Chadwick’s design staff began work on the Avro Type 694 Lancaster Mark IV in December 1942, the proposed design retaining 80% of the earlier bomber’s structure, including the front and centre fuselage sections and the entire wing centre section. The outer wing sections were enlarged by about 10% and the rear fuselage lengthened by 13%, the extra space thereby provided being used to accommodate additional fuel. Power was to be provided by 1,750hp Merlin engines with two-stage, two-speed superchargers, and a much sturdier Dowty undercarriage was to be provided to support the greatly increased operating weight. The Lincoln anticipated Air Ministry Specification B.14/43 to which it was built and the unarmed prototype PW925 first flew at Ringway, piloted by Capt. H. A. Brown, on June 9, 1944. Similar in structure to its predecessor, it used a standard Lancaster tail unit (with enlarged rudders) to speed production, but flush riveting gave place to the mushroom type. Merlin 85 engines drove Rotol three bladed propellers and were arranged as detachable power units in low drag, armour plated cowlings with annular radiators of the type air tested in Lancaster VI ND784/G.
PW925 was fitted later with a Glenn Mart in mid-upper turret, but subsequent prototypes PW929 and PW932 and all production Lincolns had the Bristol B.17 Mk. II, with Boulton Paul F and D type in nose and tail, all mounting (in the Lincoln B. Mk. 1) twin .50 in. machine guns. Two .50 in. guns in the nose turret of the Lincoln B. Mk. 2 were remotely controlled by the bomb aimer, two others were in the tail and one in a ventral position. The mid-upper mounted two 20 mm. British Hispano cannon. Twelve Lincoln B. Mk. 1 were converted to Mk. 2 by Short Bros. and Harland Ltd. in 1947. The alternative fitment of H2S Mk. IIIG or IVA radar bomb sights gave rise to two sub-variants, the Lincoln B. Mk. 2 (IIIG) and B. Mk. 2 (IVA). Flown by a crew of seven, it had the magnificent handling qualities of the Lancaster but came too late for service against the Japan.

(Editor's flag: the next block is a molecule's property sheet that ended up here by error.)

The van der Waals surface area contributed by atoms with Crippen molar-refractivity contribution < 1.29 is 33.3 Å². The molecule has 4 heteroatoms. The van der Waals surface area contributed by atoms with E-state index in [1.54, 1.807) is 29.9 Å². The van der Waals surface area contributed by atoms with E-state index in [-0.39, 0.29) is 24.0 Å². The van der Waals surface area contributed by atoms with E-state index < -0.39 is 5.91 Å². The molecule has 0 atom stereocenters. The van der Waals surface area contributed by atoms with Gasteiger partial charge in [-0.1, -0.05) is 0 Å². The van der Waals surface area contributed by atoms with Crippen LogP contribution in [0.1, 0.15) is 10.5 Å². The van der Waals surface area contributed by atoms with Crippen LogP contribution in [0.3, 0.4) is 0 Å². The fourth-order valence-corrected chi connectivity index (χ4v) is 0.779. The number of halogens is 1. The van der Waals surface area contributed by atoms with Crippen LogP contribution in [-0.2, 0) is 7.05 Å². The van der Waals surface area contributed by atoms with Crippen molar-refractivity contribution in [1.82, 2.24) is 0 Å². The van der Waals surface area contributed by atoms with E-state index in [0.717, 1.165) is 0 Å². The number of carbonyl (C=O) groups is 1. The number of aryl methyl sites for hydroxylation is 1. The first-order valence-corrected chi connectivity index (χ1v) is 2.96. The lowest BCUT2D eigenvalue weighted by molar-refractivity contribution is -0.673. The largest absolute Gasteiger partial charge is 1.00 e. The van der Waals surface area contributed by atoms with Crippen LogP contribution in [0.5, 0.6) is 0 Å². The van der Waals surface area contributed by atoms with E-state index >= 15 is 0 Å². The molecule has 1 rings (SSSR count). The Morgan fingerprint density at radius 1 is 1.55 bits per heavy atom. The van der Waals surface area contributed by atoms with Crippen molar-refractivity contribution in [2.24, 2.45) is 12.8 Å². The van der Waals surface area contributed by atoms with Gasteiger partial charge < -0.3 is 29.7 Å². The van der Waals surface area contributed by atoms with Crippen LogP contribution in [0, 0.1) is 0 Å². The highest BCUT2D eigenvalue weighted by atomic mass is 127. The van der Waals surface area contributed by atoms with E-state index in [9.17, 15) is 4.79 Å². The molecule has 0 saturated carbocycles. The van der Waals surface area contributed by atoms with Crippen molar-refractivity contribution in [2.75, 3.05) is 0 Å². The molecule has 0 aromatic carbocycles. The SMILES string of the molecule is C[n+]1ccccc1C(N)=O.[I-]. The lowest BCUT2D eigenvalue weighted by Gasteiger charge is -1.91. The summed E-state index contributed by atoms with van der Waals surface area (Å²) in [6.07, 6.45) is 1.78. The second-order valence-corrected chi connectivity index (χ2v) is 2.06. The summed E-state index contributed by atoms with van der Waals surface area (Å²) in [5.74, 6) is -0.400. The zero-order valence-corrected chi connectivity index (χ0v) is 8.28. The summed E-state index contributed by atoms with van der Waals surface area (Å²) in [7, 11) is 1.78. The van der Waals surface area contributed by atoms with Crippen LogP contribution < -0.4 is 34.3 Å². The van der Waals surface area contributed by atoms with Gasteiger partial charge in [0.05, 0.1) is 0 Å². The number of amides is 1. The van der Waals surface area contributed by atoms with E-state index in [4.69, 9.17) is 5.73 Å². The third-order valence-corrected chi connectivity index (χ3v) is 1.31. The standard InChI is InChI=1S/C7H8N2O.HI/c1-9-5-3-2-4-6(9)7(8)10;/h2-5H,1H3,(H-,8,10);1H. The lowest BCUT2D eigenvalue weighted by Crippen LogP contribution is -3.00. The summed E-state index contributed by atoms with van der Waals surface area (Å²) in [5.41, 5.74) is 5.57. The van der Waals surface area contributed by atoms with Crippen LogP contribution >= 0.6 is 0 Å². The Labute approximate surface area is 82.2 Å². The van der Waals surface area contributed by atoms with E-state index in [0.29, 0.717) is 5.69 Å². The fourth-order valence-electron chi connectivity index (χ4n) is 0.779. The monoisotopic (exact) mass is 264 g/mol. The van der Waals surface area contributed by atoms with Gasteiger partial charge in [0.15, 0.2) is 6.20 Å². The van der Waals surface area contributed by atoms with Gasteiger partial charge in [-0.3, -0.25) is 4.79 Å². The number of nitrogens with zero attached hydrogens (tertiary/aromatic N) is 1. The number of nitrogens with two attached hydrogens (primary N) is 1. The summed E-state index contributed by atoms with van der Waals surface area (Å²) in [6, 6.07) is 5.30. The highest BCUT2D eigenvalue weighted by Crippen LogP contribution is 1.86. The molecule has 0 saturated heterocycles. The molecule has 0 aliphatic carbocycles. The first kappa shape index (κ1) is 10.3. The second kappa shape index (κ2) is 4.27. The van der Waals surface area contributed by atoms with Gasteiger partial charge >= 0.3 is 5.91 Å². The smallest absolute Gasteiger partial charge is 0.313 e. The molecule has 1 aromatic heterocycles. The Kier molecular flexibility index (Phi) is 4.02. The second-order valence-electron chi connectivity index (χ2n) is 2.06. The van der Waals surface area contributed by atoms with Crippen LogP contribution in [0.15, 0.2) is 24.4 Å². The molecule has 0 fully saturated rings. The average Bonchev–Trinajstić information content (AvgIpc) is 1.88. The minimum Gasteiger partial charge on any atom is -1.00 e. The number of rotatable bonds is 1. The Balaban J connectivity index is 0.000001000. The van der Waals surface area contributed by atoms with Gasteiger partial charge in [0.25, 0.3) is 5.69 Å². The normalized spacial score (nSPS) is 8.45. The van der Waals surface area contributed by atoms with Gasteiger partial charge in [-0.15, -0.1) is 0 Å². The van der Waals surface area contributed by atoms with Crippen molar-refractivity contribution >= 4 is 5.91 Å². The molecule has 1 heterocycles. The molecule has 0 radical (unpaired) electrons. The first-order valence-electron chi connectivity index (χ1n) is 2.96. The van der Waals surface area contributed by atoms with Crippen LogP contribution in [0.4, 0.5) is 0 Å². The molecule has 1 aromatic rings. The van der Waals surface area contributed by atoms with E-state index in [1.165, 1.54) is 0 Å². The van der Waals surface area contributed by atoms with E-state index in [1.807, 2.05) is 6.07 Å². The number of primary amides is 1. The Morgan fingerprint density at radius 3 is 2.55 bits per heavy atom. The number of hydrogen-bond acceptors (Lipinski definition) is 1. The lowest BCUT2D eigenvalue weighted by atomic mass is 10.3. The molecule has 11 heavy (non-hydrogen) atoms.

Contracts awarded to the Lancaster Group for 800 Lincolns were consequently cut back to a small number for use as standard heavy bombers in th e postwar RAF. Production initiated by A. V. Roe and Co. Ltd. at Manchester and Yeadon was completed by Armstrong Whitworth. Lincolns were first issued to No. 57 Squadron, and No. 44 Squadron for Service trials in September 1945 and the type made its first public appearance when RE325 was demonstrated at a Farnborough “At Home” on October 29 that year. 3 Lincolns which flew 20,000 miles from Scampton to Santiago, Chile, and back in October 1946 were the first of many globetrotters. 16 Lincolns of No. 617 Squadron flew nonstop Binbrook-Gander on July 23, 1947, flew over New York in formation, and visited Los Angeles and Canada before returning on September 9. No. 44 Squadron flew to Southern Rhodesia in June 1948; No. 97 to Singapore in the same year; and 6 from No. 9 Squadron took part in Exercise “Sunrise” in the Canal Zone before paying a goodwill visit to Pakistan in October 1949.
The last Lincolns in operational service were the radar development aircraft of No 151 Squadron, which were disposed of in May 1963.
Prototypes: PW925, PW929 and PW932
Mk.1 (82): RA628 – RA655, RE227 – RE268, RE281 – RE288, RF333 – RF334, SS713- SS714
Mk.2 (447): RA656 – RA658, RA661 – RA693, RA709 – RA724, RE289 – RE325, RE338 – RE380, RE393 – RE424, RF329 – RF332, RF335 – RF370, RF383 – RF427, RF440 – RF485, RF498 – RF539, RF553 – RF577, SS715 – SS718. SX923 – SX958, SX970 – SX993, WD122 – WD133, WD141 – WD149
B.Mk.XV (Canadian): FM300
B.Mk.30,30A and 31 (RAAF): A73-1 – A73-73
A.J. Jackson: Avro Aircraft Since 1908
Francis K Mason: The British Bomber since 1914